Students express hope, doubts regarding Hong Kong protests
Hugo Rei (left), creative director of the UCLA Hong Kong Student Society, and Nicholas Leung (right), president of the Hong Kong Student Society, hope that the protests in Hong Kong lead to tangible changes. (Kelsey Kong/Daily Bruin)
By Eu Ran Kwak
Oct. 10, 2014 2:32 a.m.
Hong Kong city officials canceled negotiation talks with student leaders of Hong Kong’s Occupy Central movement Thursday evening, confirming expectations and dashing the hopes of some UCLA students who have family in the city or who participated in the protests.
Two weeks ago, demonstrators took to the streets to rally against a decision made by the central Chinese government on the election process for Hong Kong’s chief executive. The decision would have a committee filled with Beijing loyalists screen and choose who can run as a candidate for the city’s top bureaucratic position in the 2017 election.
Hong Kong, a special administrative region of China, was a British colony for more than 150 years before Britain handed over the city to the Chinese government in 1997. The port city currently governs itself through the “one country, two systems” policy, which gives citizens certain freedoms nonexistent in other parts of China, including freedom of speech and the right to protest.
When the Chinese government enacted the “one country, two systems” policy, Hong Kong was guaranteed universal suffrage in the 2017 election. Protesters feel that the government violated its promise when it decided on having a committee screen candidates.
“I think it was the promise that makes everything so much worse. … That’s why the relationship between the people and the government keeps tearing apart,” said Nicholas Leung, president of the UCLA Hong Kong Student Society and a fourth-year business economics student. “I think the country needs to do a better job of keeping its promises.”
The protest has created a standstill in Hong Kong for about two weeks, with pro-democracy protesters blocking the main road to the city’s financial district. Some of the city’s schools also closed because of the protests, causing some students to criticize the protests.
“If this is really (for) democracy, then I guess you don’t infringe the benefits of other people. What they do already seriously affect the life of other Hong Kong people who do not want to be involved,” said Zhongtian Dai, a third-year sociology student.
Though the number of demonstrators has dwindled considerably since the first days of the protest, protesters still occupy several roads in Hong Kong.
Before Thursday night, Leung had expressed hope for the negotiation talks.
“I’m really looking forward to some change to this stalemate,” he said. “We want to listen to the government and feel how much they’re willing to give and if they’re willing to listen.”
Leung took part in the Occupy Central movement for two nights before the quarter started, after much of the violence had receded.
“As a younger generation that takes on the future of Hong Kong, even if we don’t really have a realistic goal, I think it’s still worth it, and we still need to do it,” Leung said about the protests.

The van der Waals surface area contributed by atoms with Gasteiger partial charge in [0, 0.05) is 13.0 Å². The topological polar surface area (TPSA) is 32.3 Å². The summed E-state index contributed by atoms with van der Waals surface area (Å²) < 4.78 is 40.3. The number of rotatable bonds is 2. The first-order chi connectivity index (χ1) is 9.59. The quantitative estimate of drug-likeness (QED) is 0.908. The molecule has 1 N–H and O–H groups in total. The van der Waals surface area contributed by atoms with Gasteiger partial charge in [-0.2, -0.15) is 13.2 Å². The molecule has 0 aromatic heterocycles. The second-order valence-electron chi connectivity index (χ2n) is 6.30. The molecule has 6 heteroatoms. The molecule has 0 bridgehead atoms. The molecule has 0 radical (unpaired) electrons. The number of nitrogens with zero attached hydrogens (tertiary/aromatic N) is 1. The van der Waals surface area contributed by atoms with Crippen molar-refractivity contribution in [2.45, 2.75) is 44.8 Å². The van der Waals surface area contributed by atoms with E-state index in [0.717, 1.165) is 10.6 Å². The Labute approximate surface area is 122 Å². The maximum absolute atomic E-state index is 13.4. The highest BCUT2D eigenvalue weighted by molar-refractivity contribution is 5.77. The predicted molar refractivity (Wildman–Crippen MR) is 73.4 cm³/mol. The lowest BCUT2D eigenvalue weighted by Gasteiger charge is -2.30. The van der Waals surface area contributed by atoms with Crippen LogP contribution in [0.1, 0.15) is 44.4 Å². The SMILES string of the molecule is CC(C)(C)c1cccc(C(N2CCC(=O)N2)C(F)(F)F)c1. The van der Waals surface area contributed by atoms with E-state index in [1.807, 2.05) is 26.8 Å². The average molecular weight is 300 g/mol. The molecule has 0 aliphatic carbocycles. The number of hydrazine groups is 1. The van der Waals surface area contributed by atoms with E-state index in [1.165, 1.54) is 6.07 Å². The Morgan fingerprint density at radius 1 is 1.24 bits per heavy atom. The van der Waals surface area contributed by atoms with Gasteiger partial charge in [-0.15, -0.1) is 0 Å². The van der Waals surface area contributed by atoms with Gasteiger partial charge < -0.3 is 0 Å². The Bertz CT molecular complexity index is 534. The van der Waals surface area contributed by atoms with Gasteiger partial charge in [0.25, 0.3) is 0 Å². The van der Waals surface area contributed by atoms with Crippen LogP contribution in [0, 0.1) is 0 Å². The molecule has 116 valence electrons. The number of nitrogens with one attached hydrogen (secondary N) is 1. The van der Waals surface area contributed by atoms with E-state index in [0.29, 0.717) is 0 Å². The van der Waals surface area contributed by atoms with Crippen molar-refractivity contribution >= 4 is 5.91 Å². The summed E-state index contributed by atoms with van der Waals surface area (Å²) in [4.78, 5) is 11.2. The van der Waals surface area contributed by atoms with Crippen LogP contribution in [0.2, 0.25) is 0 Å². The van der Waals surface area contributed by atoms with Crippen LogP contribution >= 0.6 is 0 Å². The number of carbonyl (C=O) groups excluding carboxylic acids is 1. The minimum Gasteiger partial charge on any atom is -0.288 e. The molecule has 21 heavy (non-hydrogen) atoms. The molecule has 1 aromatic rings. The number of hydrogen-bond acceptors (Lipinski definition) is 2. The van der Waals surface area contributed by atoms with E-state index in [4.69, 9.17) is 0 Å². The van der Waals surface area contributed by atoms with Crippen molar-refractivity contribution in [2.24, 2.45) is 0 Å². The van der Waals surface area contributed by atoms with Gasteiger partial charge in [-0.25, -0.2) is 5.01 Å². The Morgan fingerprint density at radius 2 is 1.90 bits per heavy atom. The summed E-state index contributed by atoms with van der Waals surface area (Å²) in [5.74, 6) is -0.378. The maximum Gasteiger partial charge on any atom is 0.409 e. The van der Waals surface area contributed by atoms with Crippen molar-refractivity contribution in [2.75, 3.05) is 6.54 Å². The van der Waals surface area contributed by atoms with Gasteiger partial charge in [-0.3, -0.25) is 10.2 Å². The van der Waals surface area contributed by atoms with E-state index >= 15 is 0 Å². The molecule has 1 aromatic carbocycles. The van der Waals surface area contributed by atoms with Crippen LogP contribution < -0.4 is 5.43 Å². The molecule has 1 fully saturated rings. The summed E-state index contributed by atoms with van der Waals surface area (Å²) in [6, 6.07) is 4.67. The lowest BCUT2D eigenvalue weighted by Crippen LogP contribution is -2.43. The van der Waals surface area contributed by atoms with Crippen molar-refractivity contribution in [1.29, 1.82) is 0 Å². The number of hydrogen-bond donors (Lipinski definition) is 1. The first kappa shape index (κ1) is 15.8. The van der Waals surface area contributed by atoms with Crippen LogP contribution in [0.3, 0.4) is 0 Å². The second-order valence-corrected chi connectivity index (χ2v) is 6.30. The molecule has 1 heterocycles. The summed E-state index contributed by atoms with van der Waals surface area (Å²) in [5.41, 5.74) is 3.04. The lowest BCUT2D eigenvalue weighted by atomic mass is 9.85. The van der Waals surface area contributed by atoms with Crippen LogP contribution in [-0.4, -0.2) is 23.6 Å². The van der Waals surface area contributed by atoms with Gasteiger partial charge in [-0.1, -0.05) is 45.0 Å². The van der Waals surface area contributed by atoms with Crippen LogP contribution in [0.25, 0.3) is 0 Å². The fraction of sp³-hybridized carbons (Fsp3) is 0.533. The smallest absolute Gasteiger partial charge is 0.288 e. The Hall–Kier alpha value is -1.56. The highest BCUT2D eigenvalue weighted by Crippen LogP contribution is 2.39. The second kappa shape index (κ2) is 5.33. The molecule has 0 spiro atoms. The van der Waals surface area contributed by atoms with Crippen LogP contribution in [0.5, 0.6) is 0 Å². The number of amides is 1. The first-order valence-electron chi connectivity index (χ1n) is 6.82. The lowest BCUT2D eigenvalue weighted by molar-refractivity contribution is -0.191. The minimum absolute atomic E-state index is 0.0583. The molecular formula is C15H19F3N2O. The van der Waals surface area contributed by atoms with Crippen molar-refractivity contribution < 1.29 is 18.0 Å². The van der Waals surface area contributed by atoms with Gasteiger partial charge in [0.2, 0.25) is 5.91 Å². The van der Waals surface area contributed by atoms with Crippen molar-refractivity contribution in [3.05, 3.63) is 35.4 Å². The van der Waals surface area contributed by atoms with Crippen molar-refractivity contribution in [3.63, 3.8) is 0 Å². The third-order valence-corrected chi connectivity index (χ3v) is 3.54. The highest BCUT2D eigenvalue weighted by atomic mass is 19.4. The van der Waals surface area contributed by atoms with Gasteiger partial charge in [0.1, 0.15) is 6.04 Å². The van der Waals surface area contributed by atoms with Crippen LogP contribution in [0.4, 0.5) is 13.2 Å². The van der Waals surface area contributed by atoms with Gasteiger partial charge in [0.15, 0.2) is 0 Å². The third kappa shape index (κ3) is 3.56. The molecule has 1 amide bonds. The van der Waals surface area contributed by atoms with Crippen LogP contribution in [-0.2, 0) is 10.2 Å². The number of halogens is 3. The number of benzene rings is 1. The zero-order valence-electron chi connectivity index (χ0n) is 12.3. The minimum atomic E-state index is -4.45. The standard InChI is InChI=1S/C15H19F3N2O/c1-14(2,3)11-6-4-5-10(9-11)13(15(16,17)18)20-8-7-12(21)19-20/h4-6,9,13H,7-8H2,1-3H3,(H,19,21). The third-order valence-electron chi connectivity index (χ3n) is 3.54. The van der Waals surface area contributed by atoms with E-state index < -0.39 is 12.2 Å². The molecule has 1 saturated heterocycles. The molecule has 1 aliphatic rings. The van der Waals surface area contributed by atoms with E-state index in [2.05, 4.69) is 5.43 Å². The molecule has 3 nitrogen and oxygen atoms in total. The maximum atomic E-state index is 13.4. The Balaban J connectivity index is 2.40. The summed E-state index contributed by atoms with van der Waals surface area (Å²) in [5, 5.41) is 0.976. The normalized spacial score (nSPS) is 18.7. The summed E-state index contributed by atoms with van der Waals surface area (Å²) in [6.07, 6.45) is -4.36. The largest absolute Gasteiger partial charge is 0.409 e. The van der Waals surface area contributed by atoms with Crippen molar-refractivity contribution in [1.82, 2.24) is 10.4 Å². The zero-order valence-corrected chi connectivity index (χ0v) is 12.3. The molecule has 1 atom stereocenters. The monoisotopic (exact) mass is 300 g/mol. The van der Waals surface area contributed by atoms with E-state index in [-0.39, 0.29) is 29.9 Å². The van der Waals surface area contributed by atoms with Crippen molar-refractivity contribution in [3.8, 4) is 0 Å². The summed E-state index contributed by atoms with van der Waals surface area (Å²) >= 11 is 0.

Leung protested along with friends, but he said he also sat with strangers and befriended them.
“We talked to people we never knew,” Leung said. “We talked and we made friends.”
Hugo Rei, creative director of the UCLA Hong Kong Student Society and a fourth-year sociology student, said he thinks the negotiation talks and pro-democracy movement as a whole could serve as a catalyst for change in mainland China.
“I would say (what is happening in) Hong Kong will be a very good chance for China to move towards democracy,” Rei said.
Other students agreed, saying that the protests have been at least effective in drawing the attention of individuals across the world to the cause of pro-democracy activists.
“While their goals may not happen, they have gained support, and China now has eyes on it from all sides,” said a third-year business economics student studying abroad in Hong Kong. The student asked to remain anonymous for fear of his safety.
But some students are more reluctant to say the movement will lead to reform in China.
Chaowei Hu, a third-year chemistry student from mainland China, suggested that instead of reforming China’s policies, adapting to them may be more effective.
“I think in China it takes too much to change the status quo, so (mainlanders) are more willing to change ourselves and adapt if we are not satisfied,” Hu said. “It’s not that bad. You can usually survive very well with the system.”
Other students said they believe that negotiations between protesters and the government are out of the question.
“They want to reach an agreement with the (Chinese) government? It’s impossible,” Dai said. “The Chinese government won’t yield.”
James Tong, a professor of political science at UCLA, said he does not expect the protesters to accomplish their key ultimatums because Beijing officials are unlikely to change their minds about the committee.
“For sure, some of the main demands of the protesters will not be met,” he said. “It’s not up to the Hong Kong government. It’s up to Beijing, and Beijing would not agree to this.”
As for what’s next for Hong Kong and its relationship with the mainland, Tong said he thinks the forecast is unpredictable.
“This is only the first quarter in a football game,” he said. “We won’t know the outcome.”